The travel component (much less than in IB, but still there) could extend these hours, or at least make them feel longer.

And in the other direction, some Senior or Managing Partners might work less because they’re in “semi-retired” territory (but they get the title and benefits because they founded or co-founded the firm).

Overall, if you’re at a fund that does well enough to generate carried interest, you will get a very nice $ / hour rate, but far from the absolute highest compensation in the finance industry.

Venture Capital Partner Salary, Bonus, and Carried Interest Levels

On average, VC Partners earn less than MDs in investment banking, Partners in private equity, and hedge fund portfolio managers.

This reduced compensation is driven by:

  1. Smaller Funds – The fee potential is much lower when the median fund size in the industry is $100 million rather than $1-2 billion.
  2. Longer Realization Times – It might take some VC-backed companies a decade or more to exit; the time frame is much shorter in private equity and hedge funds.
  3. Highly Skewed PerformanceRemember that 65% of VC deals lose money, and only 4% of deals return more than 10x.

Compensation levels vary by firm size, carried interest, and title, so I’m going to estimate a very wide range of $500K – $2 million USD.

In practical terms, this range means:

  • Base salaries are probably in the low 6-figure-range at many firms ($200-$400K), at least for the GPs (Junior Partners may be lower).
  • Bonuses may be about 1-2x base salaries, depending on firm performance and the Partner’s seniority.
  • And carried interest varies widely but could potentially add $0 or increase total compensation by 2x, 4x, or even more.
  • Junior Partners are likely to earn around the $500K level (or less), with General Partners in the $500K – $1 million range in terms of salary + year-end bonus.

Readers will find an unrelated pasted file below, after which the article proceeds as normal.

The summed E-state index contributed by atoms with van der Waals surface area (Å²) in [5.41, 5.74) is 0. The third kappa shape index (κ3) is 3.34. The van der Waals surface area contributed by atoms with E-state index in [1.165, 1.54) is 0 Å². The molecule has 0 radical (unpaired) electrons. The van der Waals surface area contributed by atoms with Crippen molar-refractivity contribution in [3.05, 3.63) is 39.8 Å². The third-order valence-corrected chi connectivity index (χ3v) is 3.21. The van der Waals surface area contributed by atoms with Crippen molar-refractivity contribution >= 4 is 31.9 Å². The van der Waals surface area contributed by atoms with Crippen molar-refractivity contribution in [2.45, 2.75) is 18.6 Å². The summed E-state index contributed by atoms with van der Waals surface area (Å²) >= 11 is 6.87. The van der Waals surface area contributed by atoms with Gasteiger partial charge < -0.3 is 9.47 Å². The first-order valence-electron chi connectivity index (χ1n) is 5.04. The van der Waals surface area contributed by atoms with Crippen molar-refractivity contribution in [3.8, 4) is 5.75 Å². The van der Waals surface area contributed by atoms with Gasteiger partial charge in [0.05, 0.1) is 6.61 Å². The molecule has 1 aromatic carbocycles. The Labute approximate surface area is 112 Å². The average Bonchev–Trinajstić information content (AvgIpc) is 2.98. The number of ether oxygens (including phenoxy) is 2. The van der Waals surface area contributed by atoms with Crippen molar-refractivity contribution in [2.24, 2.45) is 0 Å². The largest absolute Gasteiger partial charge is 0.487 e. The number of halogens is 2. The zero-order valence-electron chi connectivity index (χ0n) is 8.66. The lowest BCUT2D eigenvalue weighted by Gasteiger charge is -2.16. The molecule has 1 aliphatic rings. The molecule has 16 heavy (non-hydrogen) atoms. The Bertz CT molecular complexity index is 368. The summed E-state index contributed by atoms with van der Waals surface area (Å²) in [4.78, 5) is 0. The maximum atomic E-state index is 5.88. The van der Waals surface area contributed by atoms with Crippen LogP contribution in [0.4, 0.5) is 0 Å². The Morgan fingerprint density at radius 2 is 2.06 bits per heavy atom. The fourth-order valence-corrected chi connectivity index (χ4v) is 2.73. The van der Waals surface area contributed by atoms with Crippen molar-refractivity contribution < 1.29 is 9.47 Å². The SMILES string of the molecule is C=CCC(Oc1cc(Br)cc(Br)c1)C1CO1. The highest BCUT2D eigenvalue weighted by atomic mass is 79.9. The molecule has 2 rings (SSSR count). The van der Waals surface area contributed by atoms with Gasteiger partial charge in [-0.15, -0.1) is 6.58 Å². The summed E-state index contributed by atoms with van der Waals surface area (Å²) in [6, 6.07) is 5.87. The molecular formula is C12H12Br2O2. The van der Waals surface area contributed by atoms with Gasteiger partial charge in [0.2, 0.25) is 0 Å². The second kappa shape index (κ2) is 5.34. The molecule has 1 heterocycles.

• And it’s possible to earn less than $500K or more than $2 million; these are more like the 25th and 75th percentile markers, not absolute min/max numbers.

The bottom line: Quite a few VC Partners earn less than $1 million per year, and sometimes they earn much less than that – especially if their fund is new, small, or hasn’t performed well.

How Do You Become a Venture Capital Partner?

Unlike senior roles in the other industries, it’s less common to “work your way up” to a VC Partner role.

The most common path is to join after a moderately successful startup exit or reaching a fairly senior level at a tech or biotech company.

To quantify this with a quick sample, here’s what I found by looking at the Seed/Early Team pages of Sequoia Capital and Kleiner Perkins:

  • 24 total “Partners” across both firms.
  • 16 appear to have mostly startup/operational experience (~66%).
  • 7 appear to have mostly VC or other finance experience (~29%).
  • And 1 is in the “other/random” category (Mike Moritz, a former journalist).

If you want to get promoted internally, you need a track record of successful deals.

That’s difficult to demonstrate in 3-5 years if you focus on early-stage investments, but you can point to increased valuations in subsequent funding rounds, successful product launches, or progress through phases of clinical trials in biotech.

It’s also much easier to move up when the firm is expanding or moving into new markets/geographies.

A Day in the Life of a Venture Capital Partner

An average day at a mid-sized, early-stage, tech-focused firm might look like this:

8 AM – 9 AM: You arrive at the office, check your emails, scan the news, and respond to a request from a reporter about the crypto market.

9 AM – 10 AM: You meet with the other Partners to discuss your strategy for the larger fund you’re planning to raise and a few recent deals.

Consensus rather than a majority vote is required to approve deals at your firm, so only about half of these investments are approved today.

10 AM – 11 AM: You do a few media appearances on Bloomberg and CNBC to discuss recent trends in the crypto and NFT markets.

The Bloomberg interviewer is quite skeptical of your firm’s bullishness, while the CNBC person seems inclined to sell his kidney to buy more crypto.